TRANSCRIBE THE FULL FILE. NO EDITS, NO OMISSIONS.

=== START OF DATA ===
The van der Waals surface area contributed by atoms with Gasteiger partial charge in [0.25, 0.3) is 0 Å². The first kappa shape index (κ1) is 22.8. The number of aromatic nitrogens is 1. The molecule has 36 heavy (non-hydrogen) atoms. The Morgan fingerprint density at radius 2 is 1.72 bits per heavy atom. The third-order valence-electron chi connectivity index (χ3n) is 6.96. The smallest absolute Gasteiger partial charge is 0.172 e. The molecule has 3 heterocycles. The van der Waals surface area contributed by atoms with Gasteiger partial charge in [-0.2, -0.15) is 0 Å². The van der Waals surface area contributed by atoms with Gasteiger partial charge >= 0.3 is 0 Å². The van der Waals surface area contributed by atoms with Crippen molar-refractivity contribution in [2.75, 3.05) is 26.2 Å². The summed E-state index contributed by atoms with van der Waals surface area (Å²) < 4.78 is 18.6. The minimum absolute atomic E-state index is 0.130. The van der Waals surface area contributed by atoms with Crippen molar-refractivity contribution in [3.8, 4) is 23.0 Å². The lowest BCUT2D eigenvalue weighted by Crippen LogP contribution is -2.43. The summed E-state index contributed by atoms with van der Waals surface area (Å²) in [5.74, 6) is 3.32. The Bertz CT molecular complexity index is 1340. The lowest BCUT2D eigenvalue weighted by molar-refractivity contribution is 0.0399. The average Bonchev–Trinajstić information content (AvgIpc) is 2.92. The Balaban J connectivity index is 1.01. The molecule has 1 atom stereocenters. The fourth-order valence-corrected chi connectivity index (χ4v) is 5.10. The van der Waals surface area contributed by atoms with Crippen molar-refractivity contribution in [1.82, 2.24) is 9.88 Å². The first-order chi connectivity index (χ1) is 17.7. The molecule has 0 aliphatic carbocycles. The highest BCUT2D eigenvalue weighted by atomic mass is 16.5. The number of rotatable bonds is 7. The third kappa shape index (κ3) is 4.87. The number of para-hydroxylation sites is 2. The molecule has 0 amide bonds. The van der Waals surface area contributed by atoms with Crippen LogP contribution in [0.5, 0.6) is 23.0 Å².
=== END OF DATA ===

The van der Waals surface area contributed by atoms with Gasteiger partial charge in [0.25, 0.3) is 0 Å². The first kappa shape index (κ1) is 22.8. The number of aromatic nitrogens is 1. The molecule has 36 heavy (non-hydrogen) atoms. The Morgan fingerprint density at radius 2 is 1.72 bits per heavy atom. The third-order valence-electron chi connectivity index (χ3n) is 6.96. The smallest absolute Gasteiger partial charge is 0.172 e. The molecule has 3 heterocycles. The van der Waals surface area contributed by atoms with Gasteiger partial charge in [-0.2, -0.15) is 0 Å². The van der Waals surface area contributed by atoms with Gasteiger partial charge >= 0.3 is 0 Å². The van der Waals surface area contributed by atoms with Crippen molar-refractivity contribution in [2.75, 3.05) is 26.2 Å². The summed E-state index contributed by atoms with van der Waals surface area (Å²) < 4.78 is 18.6. The minimum absolute atomic E-state index is 0.130. The van der Waals surface area contributed by atoms with Crippen molar-refractivity contribution in [3.8, 4) is 23.0 Å². The lowest BCUT2D eigenvalue weighted by Crippen LogP contribution is -2.43. The summed E-state index contributed by atoms with van der Waals surface area (Å²) in [5.74, 6) is 3.32. The Bertz CT molecular complexity index is 1340. The lowest BCUT2D eigenvalue weighted by molar-refractivity contribution is 0.0399. The average Bonchev–Trinajstić information content (AvgIpc) is 2.92. The Balaban J connectivity index is 1.01. The molecule has 1 atom stereocenters. The fourth-order valence-corrected chi connectivity index (χ4v) is 5.10. The van der Waals surface area contributed by atoms with Crippen molar-refractivity contribution in [1.82, 2.24) is 9.88 Å². The first-order chi connectivity index (χ1) is 17.7. The molecule has 0 aliphatic carbocycles. The highest BCUT2D eigenvalue weighted by atomic mass is 16.5. The number of rotatable bonds is 7. The third kappa shape index (κ3) is 4.87. The number of para-hydroxylation sites is 2. The molecule has 0 amide bonds. The van der Waals surface area contributed by atoms with Crippen LogP contribution in [0.5, 0.6) is 23.0 Å².